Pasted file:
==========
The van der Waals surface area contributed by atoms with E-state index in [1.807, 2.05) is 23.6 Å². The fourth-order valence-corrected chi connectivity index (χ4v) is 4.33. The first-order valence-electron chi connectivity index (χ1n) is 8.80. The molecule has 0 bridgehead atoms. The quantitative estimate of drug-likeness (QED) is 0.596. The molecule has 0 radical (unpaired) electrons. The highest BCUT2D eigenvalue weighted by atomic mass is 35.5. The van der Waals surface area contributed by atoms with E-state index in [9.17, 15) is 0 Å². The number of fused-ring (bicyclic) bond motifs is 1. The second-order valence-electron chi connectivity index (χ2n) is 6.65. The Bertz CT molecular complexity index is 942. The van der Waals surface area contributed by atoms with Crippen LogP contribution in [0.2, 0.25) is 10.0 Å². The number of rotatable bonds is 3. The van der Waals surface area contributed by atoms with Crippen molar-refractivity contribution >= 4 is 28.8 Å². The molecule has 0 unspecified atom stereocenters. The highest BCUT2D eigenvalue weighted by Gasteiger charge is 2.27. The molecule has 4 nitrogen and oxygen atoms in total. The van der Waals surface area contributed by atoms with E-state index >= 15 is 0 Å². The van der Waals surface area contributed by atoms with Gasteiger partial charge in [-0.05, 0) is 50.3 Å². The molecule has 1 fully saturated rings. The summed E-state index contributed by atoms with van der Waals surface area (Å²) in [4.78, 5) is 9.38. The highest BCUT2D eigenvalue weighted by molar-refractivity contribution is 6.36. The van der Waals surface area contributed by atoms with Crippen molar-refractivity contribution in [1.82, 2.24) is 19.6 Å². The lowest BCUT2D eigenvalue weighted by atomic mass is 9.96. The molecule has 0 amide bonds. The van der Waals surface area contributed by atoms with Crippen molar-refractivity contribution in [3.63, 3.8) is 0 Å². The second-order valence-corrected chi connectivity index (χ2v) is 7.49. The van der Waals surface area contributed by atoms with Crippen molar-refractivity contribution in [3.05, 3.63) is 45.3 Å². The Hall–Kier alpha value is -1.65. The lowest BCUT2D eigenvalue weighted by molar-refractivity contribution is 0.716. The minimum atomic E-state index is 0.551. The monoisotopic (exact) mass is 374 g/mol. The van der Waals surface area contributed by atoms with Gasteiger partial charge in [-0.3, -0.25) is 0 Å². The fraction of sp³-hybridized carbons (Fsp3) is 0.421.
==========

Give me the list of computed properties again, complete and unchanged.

The van der Waals surface area contributed by atoms with E-state index in [1.807, 2.05) is 23.6 Å². The fourth-order valence-corrected chi connectivity index (χ4v) is 4.33. The first-order valence-electron chi connectivity index (χ1n) is 8.80. The molecule has 0 bridgehead atoms. The quantitative estimate of drug-likeness (QED) is 0.596. The molecule has 0 radical (unpaired) electrons. The highest BCUT2D eigenvalue weighted by atomic mass is 35.5. The van der Waals surface area contributed by atoms with E-state index in [9.17, 15) is 0 Å². The number of fused-ring (bicyclic) bond motifs is 1. The second-order valence-electron chi connectivity index (χ2n) is 6.65. The Bertz CT molecular complexity index is 942. The van der Waals surface area contributed by atoms with Crippen LogP contribution in [0.2, 0.25) is 10.0 Å². The number of rotatable bonds is 3. The van der Waals surface area contributed by atoms with Crippen molar-refractivity contribution >= 4 is 28.8 Å². The molecule has 0 unspecified atom stereocenters. The highest BCUT2D eigenvalue weighted by Gasteiger charge is 2.27. The molecule has 4 nitrogen and oxygen atoms in total. The van der Waals surface area contributed by atoms with E-state index >= 15 is 0 Å². The van der Waals surface area contributed by atoms with Gasteiger partial charge in [-0.05, 0) is 50.3 Å². The molecule has 1 fully saturated rings. The summed E-state index contributed by atoms with van der Waals surface area (Å²) in [4.78, 5) is 9.38. The highest BCUT2D eigenvalue weighted by molar-refractivity contribution is 6.36. The van der Waals surface area contributed by atoms with Crippen molar-refractivity contribution in [1.82, 2.24) is 19.6 Å². The lowest BCUT2D eigenvalue weighted by atomic mass is 9.96. The molecule has 0 amide bonds. The van der Waals surface area contributed by atoms with Crippen molar-refractivity contribution in [3.63, 3.8) is 0 Å². The second-order valence-corrected chi connectivity index (χ2v) is 7.49. The van der Waals surface area contributed by atoms with Crippen molar-refractivity contribution in [3.05, 3.63) is 45.3 Å². The Hall–Kier alpha value is -1.65. The lowest BCUT2D eigenvalue weighted by molar-refractivity contribution is 0.716. The minimum atomic E-state index is 0.551. The monoisotopic (exact) mass is 374 g/mol. The van der Waals surface area contributed by atoms with Gasteiger partial charge in [-0.3, -0.25) is 0 Å². The fraction of sp³-hybridized carbons (Fsp3) is 0.421.